Latest posts by Alvin Bryan (see all)
- Millionaire Tyupkin Malware ATM Hackers May Come to US, India After Hitting Europe - October 23, 2014
- BitLicense Will Allow Bitcoin Spying in New York - October 22, 2014
- Australians are Fighting Data Retention Laws - October 22, 2014
Some people are still not convinced of the need for better online security. They read articles about VPN security as scare tactics by advertisers. They see news of cybercrime as resulting from gross negligence. They just can’t see why cybercriminals would be interested in the few dollars they have in their bank accounts. Here are a few assumptions and why they give people the false sense that individuals are safe.
Cybercriminals put a lot of time, money and effort into setting up their operations.
So, they are not interested in small fish. This is true of some cybercriminals, and they usually go after bigger targets to make it all back. But most successful heists are performed by larger operations. These rings are composed of individuals who already have most of the equipment and knowledge needed to do their part. Together, they are all set to pull it off. Many heists have involved taking small sums from different people. There are a thousand victims per minute. Not even 10% of these can be big banks and corporations.
Cybercriminals target large financial institutions, not regular people.
Most newsworthy attacks are those about booty worth millions. These are the heists by cybercriminals that the public is aware about because of media coverage. But cyber theft affects many, many regular people with regular jobs and regular lives. The number of individuals who are victimized and the collective amount stolen are just not publicized.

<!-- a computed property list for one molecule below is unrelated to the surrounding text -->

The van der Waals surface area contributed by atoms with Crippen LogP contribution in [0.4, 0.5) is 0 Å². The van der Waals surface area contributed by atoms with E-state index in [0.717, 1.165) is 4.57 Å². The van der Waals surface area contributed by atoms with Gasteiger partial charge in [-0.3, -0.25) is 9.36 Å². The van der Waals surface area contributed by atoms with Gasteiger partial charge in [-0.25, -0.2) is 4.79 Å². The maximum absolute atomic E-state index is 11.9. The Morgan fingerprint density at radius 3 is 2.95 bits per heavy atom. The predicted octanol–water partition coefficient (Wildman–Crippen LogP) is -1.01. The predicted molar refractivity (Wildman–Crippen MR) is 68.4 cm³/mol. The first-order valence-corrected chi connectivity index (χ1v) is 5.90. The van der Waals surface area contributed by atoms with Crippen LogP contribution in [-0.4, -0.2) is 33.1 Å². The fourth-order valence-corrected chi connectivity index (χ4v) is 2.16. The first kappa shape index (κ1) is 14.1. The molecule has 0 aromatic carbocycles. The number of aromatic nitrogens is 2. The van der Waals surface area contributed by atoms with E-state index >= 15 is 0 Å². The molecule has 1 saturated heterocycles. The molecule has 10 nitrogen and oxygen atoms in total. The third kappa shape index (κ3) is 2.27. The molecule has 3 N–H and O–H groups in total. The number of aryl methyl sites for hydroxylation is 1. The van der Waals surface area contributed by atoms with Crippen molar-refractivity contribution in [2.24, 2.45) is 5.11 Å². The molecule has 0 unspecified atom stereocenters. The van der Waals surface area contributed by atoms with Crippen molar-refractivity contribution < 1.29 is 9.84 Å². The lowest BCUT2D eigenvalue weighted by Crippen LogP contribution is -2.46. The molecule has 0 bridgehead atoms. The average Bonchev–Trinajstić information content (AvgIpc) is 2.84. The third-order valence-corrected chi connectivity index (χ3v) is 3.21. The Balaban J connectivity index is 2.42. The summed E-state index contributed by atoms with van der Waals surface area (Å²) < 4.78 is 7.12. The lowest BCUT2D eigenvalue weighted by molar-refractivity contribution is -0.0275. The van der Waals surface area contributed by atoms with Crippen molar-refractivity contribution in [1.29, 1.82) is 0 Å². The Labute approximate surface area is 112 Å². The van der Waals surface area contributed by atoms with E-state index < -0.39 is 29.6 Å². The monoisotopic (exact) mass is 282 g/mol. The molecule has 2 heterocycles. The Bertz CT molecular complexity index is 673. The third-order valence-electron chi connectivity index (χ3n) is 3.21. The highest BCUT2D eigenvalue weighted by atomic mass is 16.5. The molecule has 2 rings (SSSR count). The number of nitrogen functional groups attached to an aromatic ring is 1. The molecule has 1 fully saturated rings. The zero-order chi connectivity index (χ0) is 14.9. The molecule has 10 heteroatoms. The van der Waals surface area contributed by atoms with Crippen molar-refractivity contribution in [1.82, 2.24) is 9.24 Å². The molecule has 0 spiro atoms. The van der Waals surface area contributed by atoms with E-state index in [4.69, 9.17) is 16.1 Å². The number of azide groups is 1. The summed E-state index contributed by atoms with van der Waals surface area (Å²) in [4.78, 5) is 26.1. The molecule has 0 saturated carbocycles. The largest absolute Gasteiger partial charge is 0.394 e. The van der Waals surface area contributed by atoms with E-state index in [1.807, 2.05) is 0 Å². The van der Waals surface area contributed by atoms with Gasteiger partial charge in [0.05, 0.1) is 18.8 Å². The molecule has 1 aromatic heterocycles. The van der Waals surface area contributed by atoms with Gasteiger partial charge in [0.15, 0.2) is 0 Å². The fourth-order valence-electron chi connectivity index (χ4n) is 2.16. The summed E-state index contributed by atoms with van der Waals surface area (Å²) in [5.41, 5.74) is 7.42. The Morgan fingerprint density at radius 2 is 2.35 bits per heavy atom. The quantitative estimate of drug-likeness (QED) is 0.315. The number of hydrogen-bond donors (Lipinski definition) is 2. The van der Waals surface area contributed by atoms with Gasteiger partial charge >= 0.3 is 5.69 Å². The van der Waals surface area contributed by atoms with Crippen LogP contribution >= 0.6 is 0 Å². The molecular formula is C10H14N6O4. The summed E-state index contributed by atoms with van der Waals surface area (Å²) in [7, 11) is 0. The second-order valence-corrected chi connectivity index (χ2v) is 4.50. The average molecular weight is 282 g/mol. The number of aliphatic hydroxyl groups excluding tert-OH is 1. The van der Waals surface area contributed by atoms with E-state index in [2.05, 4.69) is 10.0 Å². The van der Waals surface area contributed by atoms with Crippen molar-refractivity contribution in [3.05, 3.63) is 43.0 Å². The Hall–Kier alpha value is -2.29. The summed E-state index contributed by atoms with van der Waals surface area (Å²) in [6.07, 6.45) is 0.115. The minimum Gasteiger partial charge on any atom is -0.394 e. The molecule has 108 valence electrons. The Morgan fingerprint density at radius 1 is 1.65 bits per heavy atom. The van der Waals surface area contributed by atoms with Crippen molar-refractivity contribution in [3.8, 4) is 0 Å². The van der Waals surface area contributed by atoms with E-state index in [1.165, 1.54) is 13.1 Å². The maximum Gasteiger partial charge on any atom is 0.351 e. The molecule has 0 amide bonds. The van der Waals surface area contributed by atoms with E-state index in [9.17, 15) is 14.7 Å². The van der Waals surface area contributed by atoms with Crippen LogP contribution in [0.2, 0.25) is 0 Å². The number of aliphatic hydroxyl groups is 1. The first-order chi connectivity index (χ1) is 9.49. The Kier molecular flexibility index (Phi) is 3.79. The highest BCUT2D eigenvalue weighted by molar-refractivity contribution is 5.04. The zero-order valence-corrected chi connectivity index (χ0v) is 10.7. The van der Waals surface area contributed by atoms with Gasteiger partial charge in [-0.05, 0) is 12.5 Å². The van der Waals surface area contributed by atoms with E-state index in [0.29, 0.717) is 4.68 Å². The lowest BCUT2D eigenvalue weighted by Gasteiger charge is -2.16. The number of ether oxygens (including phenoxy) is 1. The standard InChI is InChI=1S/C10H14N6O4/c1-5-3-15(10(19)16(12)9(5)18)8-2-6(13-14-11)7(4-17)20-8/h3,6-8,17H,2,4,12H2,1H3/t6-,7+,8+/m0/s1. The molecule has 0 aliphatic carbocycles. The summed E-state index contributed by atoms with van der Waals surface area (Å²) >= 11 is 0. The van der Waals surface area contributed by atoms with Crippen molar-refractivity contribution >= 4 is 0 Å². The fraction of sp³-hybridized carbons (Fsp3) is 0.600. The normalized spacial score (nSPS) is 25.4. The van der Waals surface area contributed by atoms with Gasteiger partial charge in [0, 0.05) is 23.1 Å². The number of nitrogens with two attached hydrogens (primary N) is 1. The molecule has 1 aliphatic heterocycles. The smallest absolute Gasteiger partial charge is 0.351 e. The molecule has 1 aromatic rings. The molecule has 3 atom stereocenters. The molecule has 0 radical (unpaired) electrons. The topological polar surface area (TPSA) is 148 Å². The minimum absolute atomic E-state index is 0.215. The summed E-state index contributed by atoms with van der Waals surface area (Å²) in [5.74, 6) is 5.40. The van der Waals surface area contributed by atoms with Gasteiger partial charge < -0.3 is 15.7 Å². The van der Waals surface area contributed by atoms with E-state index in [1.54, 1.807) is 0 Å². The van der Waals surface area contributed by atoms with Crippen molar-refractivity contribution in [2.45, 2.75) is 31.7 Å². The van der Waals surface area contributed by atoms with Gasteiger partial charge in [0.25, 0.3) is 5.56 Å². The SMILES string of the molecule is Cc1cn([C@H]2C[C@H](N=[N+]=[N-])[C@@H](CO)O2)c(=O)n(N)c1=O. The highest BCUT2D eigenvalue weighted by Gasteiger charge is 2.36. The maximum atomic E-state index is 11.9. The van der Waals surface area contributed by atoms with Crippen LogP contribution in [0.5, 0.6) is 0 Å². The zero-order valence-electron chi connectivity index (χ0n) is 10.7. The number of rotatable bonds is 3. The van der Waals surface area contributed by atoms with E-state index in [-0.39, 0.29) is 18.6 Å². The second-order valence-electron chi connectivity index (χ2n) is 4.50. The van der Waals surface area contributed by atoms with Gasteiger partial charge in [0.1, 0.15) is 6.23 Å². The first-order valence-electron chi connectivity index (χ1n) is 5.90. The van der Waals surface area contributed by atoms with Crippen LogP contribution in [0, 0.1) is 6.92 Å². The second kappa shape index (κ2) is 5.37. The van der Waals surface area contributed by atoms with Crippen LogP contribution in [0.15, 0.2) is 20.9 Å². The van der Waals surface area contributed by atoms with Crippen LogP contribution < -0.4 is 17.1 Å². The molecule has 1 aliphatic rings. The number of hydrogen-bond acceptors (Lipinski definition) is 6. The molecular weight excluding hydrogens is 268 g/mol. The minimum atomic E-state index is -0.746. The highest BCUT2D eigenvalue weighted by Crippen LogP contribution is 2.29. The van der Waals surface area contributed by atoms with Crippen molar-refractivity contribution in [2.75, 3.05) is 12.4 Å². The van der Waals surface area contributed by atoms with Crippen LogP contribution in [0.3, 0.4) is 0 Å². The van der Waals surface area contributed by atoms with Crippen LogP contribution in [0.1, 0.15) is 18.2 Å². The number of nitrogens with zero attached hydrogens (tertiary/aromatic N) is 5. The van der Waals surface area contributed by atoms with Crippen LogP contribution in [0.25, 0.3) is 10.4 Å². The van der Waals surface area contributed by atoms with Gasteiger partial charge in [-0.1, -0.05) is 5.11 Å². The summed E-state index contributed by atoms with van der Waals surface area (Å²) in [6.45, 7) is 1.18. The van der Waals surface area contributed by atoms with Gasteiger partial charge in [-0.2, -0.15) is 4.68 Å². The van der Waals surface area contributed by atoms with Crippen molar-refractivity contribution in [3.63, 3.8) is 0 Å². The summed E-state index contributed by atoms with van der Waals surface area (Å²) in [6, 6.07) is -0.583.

All my passwords are secure.
You may have secure passwords, but trying to guess them is not the only way that cybercriminals get into your accounts. Various software including keyloggers and cookies are used to tap into your connection and record the username and password combinations you type to log into websites while you are online. The websites can then be revisited at their leisure. What you need to secure is your traffic so the passwords can’t be picked up.
My personal data cannot be enough to hack into my accounts.
A name, telephone number, or email alone may not be enough to access your financial accounts. But together they form a basis for another line of attack. They can be used to search for related information which helps cybercriminals put the pieces together. They can be used, for example, to send you false promotions and get you to reveal what they need. They can be used to answer security questions, or to request for technical support. They can be used to impersonate you so that they are given access.
Cookies are harmless, just for getting back to the pages I often view.
There are many kinds of cookies, and some can be manipulated to gain access to your sensitive data. A username and password can be for almost any website, but with a hijacked cookie, cybercriminals know in a few seconds just where to type them in. So, yes, whatever your reasons for hesitating, stop and just get rid of them. The small conveniences are not worth the risk. No cookies means less annoying pop-up adds, too.
When people make it so easy for these cybercriminals to gain access, there is no need for them to find bigger targets. Big targets may give bigger rewards, but they require more effort. A lot of little fish feed them just as well as one big one would. And little fish are everywhere, ready to swim into the net any day of the week. Don’t reel them in by dropping little bits here and there for them to follow.
Shield yourself against these intrusions by setting up a simple VPN. It doesn’t cost much, and there are so many additional benefits. There should be no question that it’s a very good idea.